The time has come for revolver makers to resign themselves to the fact that the arms they turn out must be guaranteed to stand smokeless charges in like measure as have the old black powder weapons.

There is no reason whatsoever that all revolvers should not be so constructed. I have had my experiences. I do not care to set them down here.

The reason so much interest centers on the model as suggested by Mr. Haynes is that such an arm embraces the romance of the old days, when the '45 was king, and, too, it resembles so much the type of revolver that made Mosby and his men well-nigh invincible. We cling to memories of the past. We love to see the old Kentucky rifle hanging above the fire-place and the great powder-horn beside it. Hence, we want a revolver now really modern, but in appearance suggestive of the days of conquest.

I predict that for years to come revolver shooting will be the fad-a permanent, prac

ticable fad. The people are but only awakening to the beauties of the sport. Army officers are devoting much time to a study of it, finally realizing that henceforth it is to play by far a greater part in war than ever before thought of.

The "automatic" is the gun of the future, and may be rated in comparison with revolvers as were revolvers with flint locks.

I carry a Luger carbine-pistol, having a 12-in. barrel, day in and day out-day and night on hunting trips, suspended from a shoulder arm-pit holster, also a .44 S. & W. heavy S. A., or a Colt's of the same calibre. They never tire me. I hunt exclusively with these "guns."

I desire such a "gun" as was shown in your October issue. Have encouraged the Colt's people to realize that they make no mistake by turning out such a one. If they do, it naturally follows they will also make all calibres just as easily as they do nowand without added expense.

They will sell like hot cakes. I may here add that if they do not there may be other makers who will have sufficient perception to respond to the unusual demand for such a "gun."

I wish to congratulate RECREATION readers because they had the privilege of reading Mr. Harry H. Dunn's account of "his" Death Valley game preserve, a brief description of the Amargosa River (in December issue)-the "Amagosh," as the desert men call it. I have been in that region twice during the past twenty years. It will be a famous place ere long.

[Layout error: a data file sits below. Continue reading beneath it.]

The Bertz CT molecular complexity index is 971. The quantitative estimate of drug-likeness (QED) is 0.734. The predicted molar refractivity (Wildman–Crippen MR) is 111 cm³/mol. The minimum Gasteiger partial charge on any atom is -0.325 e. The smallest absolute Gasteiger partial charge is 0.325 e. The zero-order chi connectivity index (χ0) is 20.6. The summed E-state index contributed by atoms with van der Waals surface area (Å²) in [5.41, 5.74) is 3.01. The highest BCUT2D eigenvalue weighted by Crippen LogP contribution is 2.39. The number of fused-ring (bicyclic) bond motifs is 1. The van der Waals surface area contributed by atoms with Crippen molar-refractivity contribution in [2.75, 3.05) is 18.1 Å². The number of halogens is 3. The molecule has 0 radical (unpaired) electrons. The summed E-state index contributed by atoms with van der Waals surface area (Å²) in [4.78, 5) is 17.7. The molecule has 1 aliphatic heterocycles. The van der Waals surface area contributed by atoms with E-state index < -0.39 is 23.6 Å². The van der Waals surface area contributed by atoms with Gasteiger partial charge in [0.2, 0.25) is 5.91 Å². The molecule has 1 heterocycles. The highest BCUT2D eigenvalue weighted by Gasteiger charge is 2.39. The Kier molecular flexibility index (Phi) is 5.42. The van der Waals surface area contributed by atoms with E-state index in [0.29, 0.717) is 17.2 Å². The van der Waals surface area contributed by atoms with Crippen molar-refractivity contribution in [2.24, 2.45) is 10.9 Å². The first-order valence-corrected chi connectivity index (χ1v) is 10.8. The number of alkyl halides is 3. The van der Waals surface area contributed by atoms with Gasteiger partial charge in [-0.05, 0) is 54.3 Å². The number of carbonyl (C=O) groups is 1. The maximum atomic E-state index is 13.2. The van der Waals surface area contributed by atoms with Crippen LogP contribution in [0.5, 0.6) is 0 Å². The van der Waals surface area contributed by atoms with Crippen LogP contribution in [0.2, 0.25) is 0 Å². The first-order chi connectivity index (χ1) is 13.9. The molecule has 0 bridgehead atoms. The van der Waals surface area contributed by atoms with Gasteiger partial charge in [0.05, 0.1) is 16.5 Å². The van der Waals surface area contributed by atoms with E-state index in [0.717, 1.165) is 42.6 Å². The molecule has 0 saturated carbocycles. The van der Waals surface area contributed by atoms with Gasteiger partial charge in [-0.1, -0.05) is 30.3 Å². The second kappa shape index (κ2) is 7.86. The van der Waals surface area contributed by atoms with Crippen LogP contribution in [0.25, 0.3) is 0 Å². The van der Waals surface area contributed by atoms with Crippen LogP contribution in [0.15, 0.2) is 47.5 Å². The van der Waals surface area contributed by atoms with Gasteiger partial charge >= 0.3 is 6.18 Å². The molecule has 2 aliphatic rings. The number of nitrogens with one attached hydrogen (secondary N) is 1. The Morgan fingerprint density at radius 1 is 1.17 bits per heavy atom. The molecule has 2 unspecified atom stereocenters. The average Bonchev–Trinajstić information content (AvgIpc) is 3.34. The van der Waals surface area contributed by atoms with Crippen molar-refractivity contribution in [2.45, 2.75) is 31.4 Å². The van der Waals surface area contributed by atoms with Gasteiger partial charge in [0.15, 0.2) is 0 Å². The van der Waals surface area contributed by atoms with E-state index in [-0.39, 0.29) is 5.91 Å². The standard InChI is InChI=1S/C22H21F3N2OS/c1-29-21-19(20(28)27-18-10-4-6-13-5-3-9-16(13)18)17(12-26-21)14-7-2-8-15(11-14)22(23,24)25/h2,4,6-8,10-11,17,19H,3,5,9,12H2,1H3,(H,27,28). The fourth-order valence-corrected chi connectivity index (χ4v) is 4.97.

Harry H. Morris.


I have just returned from my annual hunting trip and am so exceedingly well pleased with the little .303 Featherweight Savage that I just want to say to you that it is in my opinion the ideal all-round rifle for large and small game. I actually believe if the merits of this little gun were fairly presented to the sportsmen of this country there would be very little demand for heavier rifles.

W. L. Marble, Gladstone, Mich.



While I am not a regular subscriber to your most interesting magazine, still I manage to get hold of a copy pretty regularly at the newsdealers, and have had much pleasure and have taken a good deal of interest in the various discussion of arms and ammunition, although for a number of years

cussion on sights, both for field and target practice. I will not attempt to discuss the merits of the different makers, but I enclose a rough pen sketch of a sight that is little known, although to my idea, and I think any marksman who once uses it will agree with me, that it is the finest sight he ever looked through. Its features are that the bead is always shaded, no matter in

Side Elevation

past I have been unable to enter upon the sports of the field; still, there was a time back in the early '70s and late '80s when I stood among the "mighty hunters" on the Pacific Coast and handled all of the popular guns of that time, ranging from the old 1876 Winchester .32-.20 to the heavier calibres of 45-70 Government. My idea now is what it was then, and my experience has upheld me, that there is no sense nor use of using large, heavy calibres for any game that treads the American continents; small, high-power ammunition is just as effective and does not ruin the game for use. A small ball well aimed and driven home to brair or heart will kill the biggest grizzly that ever lived. Of course, a man may be a novice and a poor shot, and thinks he must take along a cannon of such calibre that no matter where he hits his game he may at least find a few pieces of fur and hide scattered around, but his trophy is gone. Then, again if he is not a marksman, and a good one, and if he cannot face a grizzly coolly and as calmly as he would a jackrabbit, he had much better, yes, very much better, stay at home, because the chances

what position you may stand, and that you do not have to raise it when it is desired to shoot at long range, simply by drawing fine or coarse, or for very long ranges draw fine or coarse through the tops of the horns (the originator was a man who used to live at Petaluma, Cal.), and when used in connection with the ivory tip front-sight makes a remarkably clear sight. The ivory-tipped


front-sight, which is credited and named the Lyman sight, does not belong to him. I made the first ivorytipped steel sight ever made: although I do not claim the idea, which belongs exclusively to Mr. George Hood, Jr., of Santa Rosa, Cal., a particular friend of mine. The way it came to be invented was: We had been using up to that time (1879-80) an ivory front-sight, but were having trouble by having them broken off in going through heavy brush, and in casting about for some device that should have strength, yet possess all the good qualities of the ivory sight, Mr. Hood hit upon the happy idea of steel and ivory, and being at the time too busy to make one himself, I, at his request, made the trial. I enclose one